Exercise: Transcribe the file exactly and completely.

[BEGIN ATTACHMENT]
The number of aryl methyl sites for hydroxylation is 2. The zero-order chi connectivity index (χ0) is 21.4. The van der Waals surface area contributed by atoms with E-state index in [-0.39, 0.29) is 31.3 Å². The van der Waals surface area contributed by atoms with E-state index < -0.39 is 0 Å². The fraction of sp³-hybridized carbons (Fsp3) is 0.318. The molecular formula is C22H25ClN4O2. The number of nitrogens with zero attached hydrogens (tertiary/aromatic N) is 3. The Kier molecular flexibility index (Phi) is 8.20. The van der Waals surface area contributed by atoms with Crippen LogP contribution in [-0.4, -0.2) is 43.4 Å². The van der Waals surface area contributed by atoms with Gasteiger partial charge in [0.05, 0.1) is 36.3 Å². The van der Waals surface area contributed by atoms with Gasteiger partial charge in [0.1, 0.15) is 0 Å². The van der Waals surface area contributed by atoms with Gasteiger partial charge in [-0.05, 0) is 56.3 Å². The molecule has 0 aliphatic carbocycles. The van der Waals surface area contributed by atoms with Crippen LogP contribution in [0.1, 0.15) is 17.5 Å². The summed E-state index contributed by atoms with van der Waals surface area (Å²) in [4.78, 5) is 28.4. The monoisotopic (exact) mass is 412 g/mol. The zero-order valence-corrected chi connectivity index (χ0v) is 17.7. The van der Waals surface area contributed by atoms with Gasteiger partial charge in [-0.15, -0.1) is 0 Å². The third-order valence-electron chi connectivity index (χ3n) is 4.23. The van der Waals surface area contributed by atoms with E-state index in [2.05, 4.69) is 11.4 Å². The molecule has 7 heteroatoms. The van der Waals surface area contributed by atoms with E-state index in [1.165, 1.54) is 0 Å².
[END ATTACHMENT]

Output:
The number of aryl methyl sites for hydroxylation is 2. The zero-order chi connectivity index (χ0) is 21.4. The van der Waals surface area contributed by atoms with E-state index in [-0.39, 0.29) is 31.3 Å². The van der Waals surface area contributed by atoms with E-state index < -0.39 is 0 Å². The fraction of sp³-hybridized carbons (Fsp3) is 0.318. The molecular formula is C22H25ClN4O2. The number of nitrogens with zero attached hydrogens (tertiary/aromatic N) is 3. The Kier molecular flexibility index (Phi) is 8.20. The van der Waals surface area contributed by atoms with Crippen LogP contribution in [-0.4, -0.2) is 43.4 Å². The van der Waals surface area contributed by atoms with Gasteiger partial charge in [0.05, 0.1) is 36.3 Å². The van der Waals surface area contributed by atoms with Gasteiger partial charge in [0.1, 0.15) is 0 Å². The van der Waals surface area contributed by atoms with Gasteiger partial charge in [-0.05, 0) is 56.3 Å². The molecule has 0 aliphatic carbocycles. The van der Waals surface area contributed by atoms with Crippen LogP contribution in [0.1, 0.15) is 17.5 Å². The summed E-state index contributed by atoms with van der Waals surface area (Å²) in [4.78, 5) is 28.4. The monoisotopic (exact) mass is 412 g/mol. The zero-order valence-corrected chi connectivity index (χ0v) is 17.7. The van der Waals surface area contributed by atoms with Gasteiger partial charge in [-0.15, -0.1) is 0 Å². The third-order valence-electron chi connectivity index (χ3n) is 4.23. The van der Waals surface area contributed by atoms with E-state index in [2.05, 4.69) is 11.4 Å². The molecule has 7 heteroatoms. The van der Waals surface area contributed by atoms with E-state index in [1.165, 1.54) is 0 Å².